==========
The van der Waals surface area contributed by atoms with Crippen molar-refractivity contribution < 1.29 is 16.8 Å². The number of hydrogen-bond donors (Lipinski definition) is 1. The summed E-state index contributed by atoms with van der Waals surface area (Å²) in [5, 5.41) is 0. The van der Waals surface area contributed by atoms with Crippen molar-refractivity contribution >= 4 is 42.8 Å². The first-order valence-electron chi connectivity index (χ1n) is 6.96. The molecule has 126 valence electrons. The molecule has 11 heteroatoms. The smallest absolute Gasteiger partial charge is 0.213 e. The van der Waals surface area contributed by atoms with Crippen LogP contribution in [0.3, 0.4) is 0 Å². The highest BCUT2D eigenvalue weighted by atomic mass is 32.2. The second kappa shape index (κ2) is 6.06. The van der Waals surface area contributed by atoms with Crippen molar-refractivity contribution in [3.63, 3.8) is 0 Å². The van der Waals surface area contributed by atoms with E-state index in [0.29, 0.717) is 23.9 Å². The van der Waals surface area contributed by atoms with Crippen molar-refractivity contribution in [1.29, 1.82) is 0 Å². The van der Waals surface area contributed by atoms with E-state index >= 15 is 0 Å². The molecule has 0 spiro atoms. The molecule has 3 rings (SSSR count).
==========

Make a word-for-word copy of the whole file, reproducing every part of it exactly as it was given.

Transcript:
The van der Waals surface area contributed by atoms with Crippen molar-refractivity contribution < 1.29 is 16.8 Å². The number of hydrogen-bond donors (Lipinski definition) is 1. The summed E-state index contributed by atoms with van der Waals surface area (Å²) in [5, 5.41) is 0. The van der Waals surface area contributed by atoms with Crippen molar-refractivity contribution >= 4 is 42.8 Å². The first-order valence-electron chi connectivity index (χ1n) is 6.96. The molecule has 126 valence electrons. The molecule has 11 heteroatoms. The smallest absolute Gasteiger partial charge is 0.213 e. The van der Waals surface area contributed by atoms with Crippen LogP contribution in [0.3, 0.4) is 0 Å². The highest BCUT2D eigenvalue weighted by atomic mass is 32.2. The second kappa shape index (κ2) is 6.06. The van der Waals surface area contributed by atoms with Crippen molar-refractivity contribution in [3.63, 3.8) is 0 Å². The van der Waals surface area contributed by atoms with E-state index in [0.29, 0.717) is 23.9 Å². The van der Waals surface area contributed by atoms with Crippen molar-refractivity contribution in [1.29, 1.82) is 0 Å². The van der Waals surface area contributed by atoms with E-state index >= 15 is 0 Å². The molecule has 0 spiro atoms. The molecule has 3 rings (SSSR count).